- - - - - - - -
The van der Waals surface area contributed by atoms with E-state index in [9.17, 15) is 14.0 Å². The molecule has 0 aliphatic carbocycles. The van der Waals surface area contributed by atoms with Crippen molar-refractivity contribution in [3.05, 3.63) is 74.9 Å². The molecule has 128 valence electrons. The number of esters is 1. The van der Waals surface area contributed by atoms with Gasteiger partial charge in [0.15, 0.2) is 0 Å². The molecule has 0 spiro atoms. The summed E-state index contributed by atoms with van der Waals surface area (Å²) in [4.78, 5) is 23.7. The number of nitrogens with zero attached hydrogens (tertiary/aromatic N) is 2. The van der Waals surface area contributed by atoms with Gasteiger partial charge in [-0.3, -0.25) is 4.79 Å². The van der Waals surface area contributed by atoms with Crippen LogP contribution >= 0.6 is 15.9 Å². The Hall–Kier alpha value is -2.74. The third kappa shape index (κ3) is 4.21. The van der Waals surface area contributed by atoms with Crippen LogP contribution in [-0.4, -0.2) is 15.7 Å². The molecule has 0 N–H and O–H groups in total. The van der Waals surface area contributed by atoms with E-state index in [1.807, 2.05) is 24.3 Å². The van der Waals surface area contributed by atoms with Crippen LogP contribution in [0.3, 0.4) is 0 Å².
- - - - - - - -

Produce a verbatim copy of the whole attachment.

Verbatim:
The van der Waals surface area contributed by atoms with E-state index in [9.17, 15) is 14.0 Å². The molecule has 0 aliphatic carbocycles. The van der Waals surface area contributed by atoms with Crippen molar-refractivity contribution in [3.05, 3.63) is 74.9 Å². The molecule has 128 valence electrons. The number of esters is 1. The van der Waals surface area contributed by atoms with Gasteiger partial charge in [0.15, 0.2) is 0 Å². The molecule has 0 spiro atoms. The summed E-state index contributed by atoms with van der Waals surface area (Å²) in [4.78, 5) is 23.7. The number of nitrogens with zero attached hydrogens (tertiary/aromatic N) is 2. The van der Waals surface area contributed by atoms with Gasteiger partial charge in [-0.3, -0.25) is 4.79 Å². The van der Waals surface area contributed by atoms with Crippen LogP contribution >= 0.6 is 15.9 Å². The Hall–Kier alpha value is -2.74. The third kappa shape index (κ3) is 4.21. The van der Waals surface area contributed by atoms with Crippen LogP contribution in [-0.4, -0.2) is 15.7 Å². The molecule has 0 N–H and O–H groups in total. The van der Waals surface area contributed by atoms with E-state index in [1.807, 2.05) is 24.3 Å². The van der Waals surface area contributed by atoms with Crippen LogP contribution in [0.3, 0.4) is 0 Å².